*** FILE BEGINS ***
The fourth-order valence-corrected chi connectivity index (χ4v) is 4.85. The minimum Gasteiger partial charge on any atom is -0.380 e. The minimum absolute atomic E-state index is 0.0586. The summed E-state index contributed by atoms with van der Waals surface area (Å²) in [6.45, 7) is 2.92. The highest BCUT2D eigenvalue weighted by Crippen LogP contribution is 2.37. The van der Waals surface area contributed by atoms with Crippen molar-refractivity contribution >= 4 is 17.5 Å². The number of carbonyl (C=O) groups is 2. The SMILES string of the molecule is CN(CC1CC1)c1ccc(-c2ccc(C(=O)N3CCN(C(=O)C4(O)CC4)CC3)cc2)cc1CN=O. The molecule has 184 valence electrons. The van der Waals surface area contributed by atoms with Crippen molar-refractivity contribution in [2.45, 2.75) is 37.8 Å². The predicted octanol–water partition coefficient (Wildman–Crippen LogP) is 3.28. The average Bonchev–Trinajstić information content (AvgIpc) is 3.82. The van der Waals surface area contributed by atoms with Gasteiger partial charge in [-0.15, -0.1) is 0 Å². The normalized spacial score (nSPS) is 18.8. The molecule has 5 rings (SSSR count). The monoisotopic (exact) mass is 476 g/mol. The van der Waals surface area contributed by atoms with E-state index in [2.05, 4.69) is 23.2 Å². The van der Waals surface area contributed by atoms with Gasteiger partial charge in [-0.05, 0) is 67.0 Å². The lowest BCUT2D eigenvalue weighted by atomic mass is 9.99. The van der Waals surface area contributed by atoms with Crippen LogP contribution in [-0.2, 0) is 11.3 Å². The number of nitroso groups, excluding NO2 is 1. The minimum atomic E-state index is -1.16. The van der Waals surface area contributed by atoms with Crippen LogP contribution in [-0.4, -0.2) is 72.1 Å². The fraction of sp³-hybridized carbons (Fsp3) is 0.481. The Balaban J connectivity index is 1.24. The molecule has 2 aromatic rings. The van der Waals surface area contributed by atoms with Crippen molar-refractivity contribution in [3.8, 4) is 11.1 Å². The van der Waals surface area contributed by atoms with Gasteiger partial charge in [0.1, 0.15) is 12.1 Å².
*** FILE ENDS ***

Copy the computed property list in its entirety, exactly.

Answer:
The fourth-order valence-corrected chi connectivity index (χ4v) is 4.85. The minimum Gasteiger partial charge on any atom is -0.380 e. The minimum absolute atomic E-state index is 0.0586. The summed E-state index contributed by atoms with van der Waals surface area (Å²) in [6.45, 7) is 2.92. The highest BCUT2D eigenvalue weighted by Crippen LogP contribution is 2.37. The van der Waals surface area contributed by atoms with Crippen molar-refractivity contribution >= 4 is 17.5 Å². The number of carbonyl (C=O) groups is 2. The SMILES string of the molecule is CN(CC1CC1)c1ccc(-c2ccc(C(=O)N3CCN(C(=O)C4(O)CC4)CC3)cc2)cc1CN=O. The molecule has 184 valence electrons. The van der Waals surface area contributed by atoms with Crippen molar-refractivity contribution in [2.45, 2.75) is 37.8 Å². The predicted octanol–water partition coefficient (Wildman–Crippen LogP) is 3.28. The average Bonchev–Trinajstić information content (AvgIpc) is 3.82. The van der Waals surface area contributed by atoms with Gasteiger partial charge in [-0.15, -0.1) is 0 Å². The normalized spacial score (nSPS) is 18.8. The molecule has 5 rings (SSSR count). The monoisotopic (exact) mass is 476 g/mol. The van der Waals surface area contributed by atoms with E-state index in [2.05, 4.69) is 23.2 Å². The van der Waals surface area contributed by atoms with Gasteiger partial charge in [-0.05, 0) is 67.0 Å². The lowest BCUT2D eigenvalue weighted by atomic mass is 9.99. The van der Waals surface area contributed by atoms with Crippen LogP contribution in [-0.2, 0) is 11.3 Å². The number of nitroso groups, excluding NO2 is 1. The minimum atomic E-state index is -1.16. The van der Waals surface area contributed by atoms with Crippen LogP contribution in [-0.4, -0.2) is 72.1 Å². The fraction of sp³-hybridized carbons (Fsp3) is 0.481. The Balaban J connectivity index is 1.24. The molecule has 2 aromatic rings. The van der Waals surface area contributed by atoms with Crippen molar-refractivity contribution in [3.8, 4) is 11.1 Å². The van der Waals surface area contributed by atoms with Gasteiger partial charge in [0.1, 0.15) is 12.1 Å².